Republicans Reject Debt Limit Increase
The Debt

Republicans Reject Debt Limit Increase

Senate Republicans just blocked a bill passed by the House that would prevent a government shutdown at the end of the month because it also would have suspended the debt ceiling. Minority Leader Mitch McConnell of Kentucky, the Republican leading the effort to sink the bill, continues to insist his party has no responsibility for dealing with the debt limit, though he admits that a failure to do so could cause enormous damage to the U.S. economy.

Economists have warned that a U.S. default on its obligations would be calamitous. “If you actually crossed that line and got to a place where the government wasn’t paying off its obligations, I think it would create a very negative dynamic not only in the US but around the world,” New York Fed chief John Williams said Monday.

Federal Reserve Governor Lael Brainard encouraged lawmakers to act. “Congress knows what it needs to do. It’s done it before. It needs to step up; it has responsibilities,” she said at a meeting of business economists. “The American people have had enough drama over the last two years.”

The global consulting firm RMS ran simulations of what could occur if the U.S. defaulted, and the results were not pretty. “This would be the first artificially induced debt ceiling crisis since the 2011 debacle, and has the potential to hurt the real economy, global financial markets and the credit rating of the United States,” the RMS analysts wrote. “Even a short-term default crisis carries with it the probability of a 0.99 percentage point decrease in fourth-quarter growth this year and up to a 1.76 percentage point decrease in the annual growth rate next year.”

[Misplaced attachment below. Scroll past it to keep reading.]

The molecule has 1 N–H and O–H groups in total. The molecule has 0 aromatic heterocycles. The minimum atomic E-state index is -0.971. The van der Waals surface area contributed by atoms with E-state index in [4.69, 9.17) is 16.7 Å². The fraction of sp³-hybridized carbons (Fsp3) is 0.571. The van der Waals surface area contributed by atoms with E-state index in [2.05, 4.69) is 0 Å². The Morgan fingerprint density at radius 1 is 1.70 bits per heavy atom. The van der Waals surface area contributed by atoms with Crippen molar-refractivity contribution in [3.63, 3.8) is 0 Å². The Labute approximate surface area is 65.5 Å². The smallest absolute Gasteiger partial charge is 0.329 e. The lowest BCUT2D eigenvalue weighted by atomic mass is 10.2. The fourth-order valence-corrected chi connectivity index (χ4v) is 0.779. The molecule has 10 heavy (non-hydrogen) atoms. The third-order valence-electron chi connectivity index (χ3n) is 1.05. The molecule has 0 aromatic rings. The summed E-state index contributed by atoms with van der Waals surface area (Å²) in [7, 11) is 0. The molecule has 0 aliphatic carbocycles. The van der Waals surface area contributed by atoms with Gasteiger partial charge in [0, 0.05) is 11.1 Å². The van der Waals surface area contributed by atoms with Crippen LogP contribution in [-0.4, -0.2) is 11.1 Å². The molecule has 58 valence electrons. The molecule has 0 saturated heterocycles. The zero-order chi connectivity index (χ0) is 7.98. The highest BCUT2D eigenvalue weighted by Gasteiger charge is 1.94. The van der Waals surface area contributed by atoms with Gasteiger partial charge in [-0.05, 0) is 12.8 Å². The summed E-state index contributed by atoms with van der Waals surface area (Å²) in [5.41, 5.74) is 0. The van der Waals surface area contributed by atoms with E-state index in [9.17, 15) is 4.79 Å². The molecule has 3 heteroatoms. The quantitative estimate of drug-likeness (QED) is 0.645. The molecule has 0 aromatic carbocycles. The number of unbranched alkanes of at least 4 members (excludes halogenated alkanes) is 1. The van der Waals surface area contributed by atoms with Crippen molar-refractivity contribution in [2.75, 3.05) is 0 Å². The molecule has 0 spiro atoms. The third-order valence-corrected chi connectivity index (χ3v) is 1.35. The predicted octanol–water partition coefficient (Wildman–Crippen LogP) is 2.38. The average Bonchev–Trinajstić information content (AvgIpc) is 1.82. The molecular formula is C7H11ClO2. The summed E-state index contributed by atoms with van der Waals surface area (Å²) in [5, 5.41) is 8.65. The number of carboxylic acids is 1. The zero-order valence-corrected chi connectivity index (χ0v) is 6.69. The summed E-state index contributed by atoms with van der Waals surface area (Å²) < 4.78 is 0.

Democrats on their own: Assuming Republicans cannot be persuaded to back a debt limit suspension, Democrats are expected to take steps to avoid default by using the reconciliation process to increase the debt limit. That process, which would be separate from the reconciliation bill Democrats are using with the Biden spending plan, would take time, as long as two weeks, coming perilously close to a default date that could potentially arrive in mid-October.

Democrats have been slow to move on the reconciliation option. Though it may be part of a bluffing game, Senate Budget Chair Bernie Sanders (I-VT) said last week that there is “no backup plan” for the debt limit.

“It is incomprehensible to me … that you have a Republican Party that would allow the largest economy to default on our loans and money that has already been spent, especially spent during the Trump administration,” Sanders said. “But I don’t think that’s going to happen,” he added. “I think Republicans may be a little bit crazy, but they’re not that crazy.”